Typical and Potential Applications
The instruments have been used for a variety of applications, including military test support and climate research. We feel that they are also ideal for observatory support.
For military applications, the most common use is to detect the presence of clouds, and use these to assess the results of classified and unclassified tests. This is particularly useful because the Day/Night imager can provide excellent results both at night, detecting clouds that cannot be seen visually, as well as during the day. Several examples are as follows.
a) On some of the systems, the data are acquired remotely, and transferred to a processing computer, which processes the data in near-real time, to yield the cloud decision image which shows the presence of clouds. At the same time, a third computer can be linked in, and provide the location of moving regions of interest (ROI). The WSI can then provide the cloud decision results over these ROIs, as well as over the full sky.
b) One of the systems is used primarily to provide raw imagery, particularly at night. In this instrument, the data acquisition rate can be enhanced for specific tests, and the raw images are used to visually assess sky conditions during the test.
c) Another system had the capability of inputting a test satellite track in advance, and could be used to determine the locations of clouds along the tracks. This could easily be automated to provide continually updated satellite tracks, and assessments along these tracks.‹ In this particular application, the imager was used to assess when the satellite lock-on was lost due to clouds and/or enhanced background sky radiance.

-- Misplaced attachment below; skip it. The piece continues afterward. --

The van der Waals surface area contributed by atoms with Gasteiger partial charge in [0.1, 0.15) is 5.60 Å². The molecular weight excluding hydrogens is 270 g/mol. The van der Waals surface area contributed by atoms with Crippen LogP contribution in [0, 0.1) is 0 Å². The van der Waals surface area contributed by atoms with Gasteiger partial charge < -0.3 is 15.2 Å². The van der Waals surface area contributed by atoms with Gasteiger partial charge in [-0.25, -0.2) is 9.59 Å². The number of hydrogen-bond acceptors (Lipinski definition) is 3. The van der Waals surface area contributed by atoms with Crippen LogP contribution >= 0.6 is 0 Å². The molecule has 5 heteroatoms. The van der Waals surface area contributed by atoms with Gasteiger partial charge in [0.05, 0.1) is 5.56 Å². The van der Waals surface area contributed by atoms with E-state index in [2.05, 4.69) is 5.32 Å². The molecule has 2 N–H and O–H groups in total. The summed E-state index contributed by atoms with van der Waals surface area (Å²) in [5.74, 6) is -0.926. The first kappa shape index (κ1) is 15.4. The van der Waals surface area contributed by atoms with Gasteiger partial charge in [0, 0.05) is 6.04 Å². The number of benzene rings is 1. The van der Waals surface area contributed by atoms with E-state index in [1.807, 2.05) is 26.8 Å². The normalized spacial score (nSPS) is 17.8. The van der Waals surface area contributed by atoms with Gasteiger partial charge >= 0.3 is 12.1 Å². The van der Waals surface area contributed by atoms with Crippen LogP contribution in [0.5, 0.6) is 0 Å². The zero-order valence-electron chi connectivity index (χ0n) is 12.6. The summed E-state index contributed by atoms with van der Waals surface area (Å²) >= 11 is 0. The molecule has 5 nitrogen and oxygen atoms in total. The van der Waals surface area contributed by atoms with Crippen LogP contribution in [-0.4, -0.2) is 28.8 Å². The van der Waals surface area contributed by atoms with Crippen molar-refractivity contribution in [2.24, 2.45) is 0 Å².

d) We processed a library of WSI data, to determine cloud free line of site statistics, as well as the persistence of the cloud free line of sight. This used a data set acquired at 1-minute intervals over two years.
For climate research applications, such as the ARM program, perhaps the most important output is the absolute radiance distribution in conjunction with the cloud distribution. This can potentially enable the evaluate of models, and aid an understanding of the impact of the cloud distribution on the radiance distribution.‹ The cloud decision images may also be processed through additional software developed by Kegelmeyer at Sandia National Labs. This software generates the following cloud spatial statistics from the cloud decision images:
The sector cloud cover values are the fraction of the sector containing cloud pixels. The cloud statistical quantities have the units of pixels if no cloud height is assumed; otherwise, they are in the same units as the cloud height.
New and potential applications include the following:
Determination of earth-to-space beam transmittance distributions at night
Support of test sites and observatories in choosing the most productive part of the sky to image
Support of observatory measurements, in documenting the sky radiance and beam transmittance during critical measurements.
Documentation of sky brightness conditions, for use in site selection.
Determination of cloud free line of site statistics for military site selection
Monitoring of sky conditions to enable decisions of when to close observatories, when to start tests, and so on
A broad variety of research applications in which knowledge of the clouds or sky radiances have improved.
by the Marine Physical Laboratory, SIO.